Those are the easy ones.  The tough cases require a bit more of a direct approach.  So I go on to explain one of the foundational concepts of successful self-defense: you don’t have to make an attacker let go.  You can instead motivate them to let go.

Ram the heel of your hand—the hand they’re not holding—right between their eyebrows or under their chin.  Or grind your knuckles into the back of the hand holding you.  Or set your foot on the side of their knee and say you’ll kick if they don’t let go.  Or just give them an open hand slap across the mouth.   Yank on an ear.  Poke them in the armpit.  Spit.

No, the Snarky Partner will not be expecting any of those things.

They might try to tell you that as a way of excusing the fact they let go, to make you feel bad for making them stop their bad behavior.  They might even fall back on, “That’s not fair!”

Which…  Oh, ye gads.

Really, my darlings, I cannot even force myself to write about that piece of ridiculousness.

Y’see, self-defense isn’t about being stronger and tougher than an attacker, or even working some clever technique against an attacker.  It’s about doing what the attacker doesn’t expect and gaining the few precious seconds you need to escape.  But most importantly, it’s knowing—deep down and without a doubt—that you are worth defending.  That you’re worth your own defending, and you don’t need someone else to defend you in order to understand your own value.

The Snarky Partner doesn’t like that much.

They can go on not liking it for as long as they wish.

You don’t have to go on with them.

This article originally appeared for patrons only at Patreon.  Because they’re wonderful patrons, they support making the articles on self-defense and fight scenes available to everyone within a month of the original posting.  So if you find it valuable and helpful, thank the patrons, and consider becoming one yourself!

 

#SFWApro

Five Fight-Writing Tactics

100_2182This article originally appeared for patrons only at Patreon.  Because they’re wonderful patrons, they support making the articles on self-defense and fight scenes available to everyone within a month of the original posting.  So if you like it, thank the patrons, or consider becoming one yourself!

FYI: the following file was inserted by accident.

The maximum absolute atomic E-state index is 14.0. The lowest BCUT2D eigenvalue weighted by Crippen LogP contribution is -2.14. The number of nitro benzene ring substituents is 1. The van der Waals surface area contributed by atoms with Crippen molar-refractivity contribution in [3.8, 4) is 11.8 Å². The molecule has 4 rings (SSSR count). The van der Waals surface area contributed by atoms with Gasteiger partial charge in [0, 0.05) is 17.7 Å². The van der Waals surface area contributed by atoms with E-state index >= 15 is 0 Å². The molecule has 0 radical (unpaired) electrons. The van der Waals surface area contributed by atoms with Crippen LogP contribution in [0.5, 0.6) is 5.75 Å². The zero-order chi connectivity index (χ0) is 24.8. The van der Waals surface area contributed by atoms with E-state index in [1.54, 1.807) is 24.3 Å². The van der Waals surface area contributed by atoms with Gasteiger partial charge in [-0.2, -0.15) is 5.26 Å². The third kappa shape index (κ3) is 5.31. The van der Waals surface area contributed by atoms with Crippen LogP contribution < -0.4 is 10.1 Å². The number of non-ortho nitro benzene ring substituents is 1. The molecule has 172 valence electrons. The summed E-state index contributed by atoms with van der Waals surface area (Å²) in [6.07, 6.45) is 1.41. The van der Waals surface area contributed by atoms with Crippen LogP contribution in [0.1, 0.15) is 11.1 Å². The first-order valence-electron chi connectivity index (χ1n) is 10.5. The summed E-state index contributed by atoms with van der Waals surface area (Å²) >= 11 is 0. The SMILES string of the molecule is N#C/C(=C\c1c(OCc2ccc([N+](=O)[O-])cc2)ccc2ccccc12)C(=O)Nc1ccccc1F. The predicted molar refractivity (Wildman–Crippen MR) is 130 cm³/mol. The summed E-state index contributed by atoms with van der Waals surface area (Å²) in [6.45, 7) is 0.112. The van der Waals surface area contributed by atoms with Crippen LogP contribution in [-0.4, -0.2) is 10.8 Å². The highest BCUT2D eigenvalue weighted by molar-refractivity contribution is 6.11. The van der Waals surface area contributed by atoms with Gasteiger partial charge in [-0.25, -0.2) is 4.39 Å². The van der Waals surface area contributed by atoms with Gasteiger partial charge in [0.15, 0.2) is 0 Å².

Before I hit the tactics, I want to share this most marvelous video by Karate Culture on the grappling techniques within traditional Okinawan kata.  If you’ve read my articles for awhile, you’ll know I’m not a fan of teaching throws as a universal self-defense technique because their application is limited mostly to people who are quite able-bodied, well-trained, and being targeted by a single attacker.  That doesn’t mean I don’t like, train, teach, and use grappling!  Just check out the awesomeness of that video.  You won’t regret it.

And now…

1. Applying good craft to writing fight scenes is 95% of the battle.

Grammar is about writing well and properly—a necessary skill if we want readers to sink into our stories rather than decipher odd and misleading sentence constructions.

But storytelling?  That’s the craft I’m talking about.

Continue reading Five Fight-Writing Tactics

Train the Brain to Write at Night Again

RedPenWorkThe marvelous Tam MacNeil (Go check out her books! She’s awesome!) brought up on Twitter the advantages of freelancing—namely, making your own schedule to make best use of one’s most creative hours. (She brought up the downsides, too, but let’s not speak of those right now…)

(My, I’m feeling parenthetical today.)

My own most creative hours have almost always been in the evenings. Truly, I blame twenty years of theater for training my brain from childhood to work in the make-believe world of rehearsals and performances more nights than not. Heck, when I started writing in earnest, I even kept a notebook backstage so I could write between stage-time.